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Expiration of healthcare subsidies will have domino effect, leading to higher prices and increased medical debt

Expiration of healthcare subsidies will have domino effect, leading to higher prices and increased medical debt

Editor’s note: Heather Korbulic is the senior policy and strategy lead at GetInsured, where she helps healthcare policy leaders develop strategies for the provision of healthcare and other public benefits. She was previously the executive director of Nevada’s health insurance marketplace, the Silver State Health Insurance Exchange.

The COVID-19 pandemic forced the United States to cope with a health insurance crisis it didn’t anticipate. Congress and the Biden administration responded by enacting policies to expand access to subsidized private health plans sold through Affordable Care Act exchanges.

The results were nothing short of spectacular: Fewer than 10% of Americans are uninsured, compared to nearly 22% in 2010. In addition, a record 14.5 million consumers are enrolled in a state health insurance exchange plan.

However, unless Congress takes action, the subsidies will expire at the end of the year, and millions of Americans will experience dramatic price increases, become uninsured and likely accrue medical debt.

The American Rescue Plan (ARP) enabled consumers to enjoy lower premiums and access to premium tax credits regardless of income. This made health insurance more affordable for individuals and families, which led to a record 21% increase in public health exchange enrollment compared to prior coverage years.

State-based exchanges enrolled an additional 600,000 individuals, according to the National Academy for State Health Policy, which also reported the average premium savings ranged from 7% to 47% across the state exchanges. Further, 20% or more of enrollees are paying less than $25 per month for coverage in at least eight states. It is a significant achievement to make health insurance affordable for those who once considered coverage financially out of reach.

Returning consumers can even save, on average, 40% off of their monthly premiums because of enhanced tax credits in the ARP, according to the CMS. These changes are possible because the federal government reduced the salary ceiling for tax credits, recognizing a universe of low and middle-income people who earned too much to qualify for Medicaid but found the prices of most insurance plans out of reach.

In some cases, the credits saved individuals thousands a year. The cost, for instance, of a “silver” health plan is currently $390 a month with subsidies for individuals earning $55,000 annually, down from $560 a month.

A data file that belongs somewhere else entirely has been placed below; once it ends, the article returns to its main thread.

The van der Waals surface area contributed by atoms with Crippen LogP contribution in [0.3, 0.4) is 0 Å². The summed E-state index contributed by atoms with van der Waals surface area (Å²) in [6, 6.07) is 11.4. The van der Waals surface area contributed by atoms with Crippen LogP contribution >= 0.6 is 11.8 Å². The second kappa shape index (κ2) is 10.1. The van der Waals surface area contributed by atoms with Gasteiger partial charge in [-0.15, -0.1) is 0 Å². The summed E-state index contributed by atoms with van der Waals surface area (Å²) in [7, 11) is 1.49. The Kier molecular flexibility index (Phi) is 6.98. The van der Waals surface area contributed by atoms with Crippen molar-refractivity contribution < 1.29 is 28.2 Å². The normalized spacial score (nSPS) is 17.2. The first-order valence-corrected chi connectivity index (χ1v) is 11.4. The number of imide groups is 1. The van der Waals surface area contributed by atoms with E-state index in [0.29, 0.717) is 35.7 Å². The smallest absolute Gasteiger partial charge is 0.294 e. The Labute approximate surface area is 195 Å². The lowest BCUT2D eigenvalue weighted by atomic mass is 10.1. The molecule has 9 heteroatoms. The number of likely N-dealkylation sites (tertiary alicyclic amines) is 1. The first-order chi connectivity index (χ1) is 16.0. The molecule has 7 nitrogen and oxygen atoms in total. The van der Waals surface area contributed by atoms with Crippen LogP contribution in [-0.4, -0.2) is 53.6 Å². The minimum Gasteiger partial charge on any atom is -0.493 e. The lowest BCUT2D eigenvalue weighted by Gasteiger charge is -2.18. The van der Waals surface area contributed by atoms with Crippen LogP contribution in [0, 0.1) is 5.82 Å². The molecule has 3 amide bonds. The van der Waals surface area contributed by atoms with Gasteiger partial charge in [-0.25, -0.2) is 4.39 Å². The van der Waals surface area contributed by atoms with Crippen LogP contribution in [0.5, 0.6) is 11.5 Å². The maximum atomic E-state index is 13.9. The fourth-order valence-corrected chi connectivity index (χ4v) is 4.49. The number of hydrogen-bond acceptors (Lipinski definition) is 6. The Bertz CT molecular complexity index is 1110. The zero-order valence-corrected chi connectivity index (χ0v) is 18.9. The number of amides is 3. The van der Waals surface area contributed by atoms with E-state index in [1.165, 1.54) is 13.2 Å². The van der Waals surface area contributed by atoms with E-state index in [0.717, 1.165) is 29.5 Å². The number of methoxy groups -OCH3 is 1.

Unfortunately, those cost savings may end, leaving individuals with the hard decision of either paying for coverage or paying for basic necessities. More often than not, the latter wins out. Securing insurance through an employer isn’t always a better (or even viable) option, since premiums in employer-sponsored plans increased 3.6% in 2021 and 3.9% in 2020, according to the Urban Institute.

The impending expiration, which could leave millions uninsured, comes at a time when Americans are resuming regular doctor visits and COVID-19 cases are once again on the rise. The conditions are ripe for the healthcare crisis to balloon again. And so will the nation’s growing medical debt problem, as people without insurance get saddled with doctor bills they can’t afford to pay.

Research by the Consumer Finance Protection Bureau showed $88 billion in medical debt on Americans’ credit records as of June of last year. According to the White House — which just announced steps to relieve this economic burden — one in three American adults has medical debt, a number likely to increase as the subsidies expire and many shed their healthcare coverage.

It is the most common debt collection and, although different than other debt as it was incurred faultlessly or accidentally, it can still negatively impact individuals financially and keep them from seeking out further medical care.

Congress could get ahead of this brewing crisis by extending the enhanced premium subsidies. The Build Back Better Act (BBBA), which never left the Senate, would extend these enhancements through 2025. Renewed discussions of reviving portions of the BBBA have even contemplated a 10-year extension through 2032. Democrats were hopeful of movement by Memorial Day but that soft deadline quickly passed.

Regardless of the length of any extension, it is imperative that Congress take action this summer at the latest in order to avoid any confusion when states begin their open enrollment period for individuals to enroll in insurance plans. Delaying any longer will cause widespread confusion and millions of consumers may choose to go without coverage as a result, risking both their health and exposing themselves to possible medical debt.

We’ve taken two steps forward in increasing access to affordable health care coverage for Americans. Let’s not take three steps back.